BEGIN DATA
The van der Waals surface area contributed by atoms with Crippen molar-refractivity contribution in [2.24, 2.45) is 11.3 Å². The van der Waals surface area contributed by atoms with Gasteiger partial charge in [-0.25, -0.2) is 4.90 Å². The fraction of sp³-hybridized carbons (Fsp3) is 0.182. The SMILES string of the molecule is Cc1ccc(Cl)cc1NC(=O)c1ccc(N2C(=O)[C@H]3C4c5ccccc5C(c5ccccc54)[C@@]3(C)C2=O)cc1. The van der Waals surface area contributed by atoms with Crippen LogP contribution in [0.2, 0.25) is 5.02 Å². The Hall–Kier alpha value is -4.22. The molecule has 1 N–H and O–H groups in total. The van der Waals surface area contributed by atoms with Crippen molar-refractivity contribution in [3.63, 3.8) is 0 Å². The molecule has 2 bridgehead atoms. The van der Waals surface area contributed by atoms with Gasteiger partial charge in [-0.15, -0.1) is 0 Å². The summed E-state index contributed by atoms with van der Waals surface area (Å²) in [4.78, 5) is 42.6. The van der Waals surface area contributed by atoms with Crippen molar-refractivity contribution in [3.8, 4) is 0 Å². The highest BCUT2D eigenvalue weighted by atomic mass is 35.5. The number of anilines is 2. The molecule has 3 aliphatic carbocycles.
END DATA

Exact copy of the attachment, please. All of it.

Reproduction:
The van der Waals surface area contributed by atoms with Crippen molar-refractivity contribution in [2.24, 2.45) is 11.3 Å². The van der Waals surface area contributed by atoms with Gasteiger partial charge in [-0.25, -0.2) is 4.90 Å². The fraction of sp³-hybridized carbons (Fsp3) is 0.182. The SMILES string of the molecule is Cc1ccc(Cl)cc1NC(=O)c1ccc(N2C(=O)[C@H]3C4c5ccccc5C(c5ccccc54)[C@@]3(C)C2=O)cc1. The van der Waals surface area contributed by atoms with Crippen LogP contribution in [0.2, 0.25) is 5.02 Å². The Hall–Kier alpha value is -4.22. The molecule has 1 N–H and O–H groups in total. The van der Waals surface area contributed by atoms with Crippen molar-refractivity contribution in [3.63, 3.8) is 0 Å². The molecule has 2 bridgehead atoms. The van der Waals surface area contributed by atoms with Gasteiger partial charge in [-0.15, -0.1) is 0 Å². The summed E-state index contributed by atoms with van der Waals surface area (Å²) in [4.78, 5) is 42.6. The van der Waals surface area contributed by atoms with Crippen molar-refractivity contribution in [3.8, 4) is 0 Å². The highest BCUT2D eigenvalue weighted by atomic mass is 35.5. The number of anilines is 2. The molecule has 3 aliphatic carbocycles.